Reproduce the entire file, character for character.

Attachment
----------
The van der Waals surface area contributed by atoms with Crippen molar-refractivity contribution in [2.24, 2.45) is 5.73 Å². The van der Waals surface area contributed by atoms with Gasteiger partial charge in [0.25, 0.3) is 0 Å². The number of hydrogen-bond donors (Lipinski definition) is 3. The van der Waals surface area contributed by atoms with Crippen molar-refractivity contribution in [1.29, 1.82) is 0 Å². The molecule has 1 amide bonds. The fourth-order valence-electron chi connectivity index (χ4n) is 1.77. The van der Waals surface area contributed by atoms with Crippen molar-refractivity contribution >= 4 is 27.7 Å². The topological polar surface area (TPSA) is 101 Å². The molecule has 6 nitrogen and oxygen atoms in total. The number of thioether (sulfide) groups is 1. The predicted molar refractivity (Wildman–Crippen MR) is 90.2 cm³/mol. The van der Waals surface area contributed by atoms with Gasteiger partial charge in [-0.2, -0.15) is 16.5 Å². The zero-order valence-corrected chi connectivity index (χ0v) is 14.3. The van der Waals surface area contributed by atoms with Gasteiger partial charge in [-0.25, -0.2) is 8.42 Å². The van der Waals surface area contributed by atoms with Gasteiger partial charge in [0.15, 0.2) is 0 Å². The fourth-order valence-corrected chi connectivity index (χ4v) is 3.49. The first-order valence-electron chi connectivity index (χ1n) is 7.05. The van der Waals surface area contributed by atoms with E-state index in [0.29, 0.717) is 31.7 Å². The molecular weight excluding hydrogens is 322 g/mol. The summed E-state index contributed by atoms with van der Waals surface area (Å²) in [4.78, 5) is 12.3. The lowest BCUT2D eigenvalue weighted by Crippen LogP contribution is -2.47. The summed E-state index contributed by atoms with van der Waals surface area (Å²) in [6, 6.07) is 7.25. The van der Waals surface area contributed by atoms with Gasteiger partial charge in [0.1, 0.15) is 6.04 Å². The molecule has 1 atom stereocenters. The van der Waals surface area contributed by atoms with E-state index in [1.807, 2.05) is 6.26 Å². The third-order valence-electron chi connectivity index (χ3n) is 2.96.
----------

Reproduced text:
The van der Waals surface area contributed by atoms with Crippen molar-refractivity contribution in [2.24, 2.45) is 5.73 Å². The van der Waals surface area contributed by atoms with Gasteiger partial charge in [0.25, 0.3) is 0 Å². The number of hydrogen-bond donors (Lipinski definition) is 3. The van der Waals surface area contributed by atoms with Crippen molar-refractivity contribution in [1.29, 1.82) is 0 Å². The molecule has 1 amide bonds. The fourth-order valence-electron chi connectivity index (χ4n) is 1.77. The van der Waals surface area contributed by atoms with Crippen molar-refractivity contribution >= 4 is 27.7 Å². The topological polar surface area (TPSA) is 101 Å². The molecule has 6 nitrogen and oxygen atoms in total. The number of thioether (sulfide) groups is 1. The predicted molar refractivity (Wildman–Crippen MR) is 90.2 cm³/mol. The van der Waals surface area contributed by atoms with Gasteiger partial charge in [-0.2, -0.15) is 16.5 Å². The zero-order valence-corrected chi connectivity index (χ0v) is 14.3. The van der Waals surface area contributed by atoms with Gasteiger partial charge in [-0.25, -0.2) is 8.42 Å². The van der Waals surface area contributed by atoms with Gasteiger partial charge in [0.15, 0.2) is 0 Å². The fourth-order valence-corrected chi connectivity index (χ4v) is 3.49. The first-order valence-electron chi connectivity index (χ1n) is 7.05. The van der Waals surface area contributed by atoms with E-state index in [0.29, 0.717) is 31.7 Å². The molecular weight excluding hydrogens is 322 g/mol. The summed E-state index contributed by atoms with van der Waals surface area (Å²) in [4.78, 5) is 12.3. The lowest BCUT2D eigenvalue weighted by Crippen LogP contribution is -2.47. The summed E-state index contributed by atoms with van der Waals surface area (Å²) in [6, 6.07) is 7.25. The van der Waals surface area contributed by atoms with Gasteiger partial charge in [0.1, 0.15) is 6.04 Å². The molecule has 1 atom stereocenters. The van der Waals surface area contributed by atoms with E-state index in [1.807, 2.05) is 6.26 Å². The third-order valence-electron chi connectivity index (χ3n) is 2.96.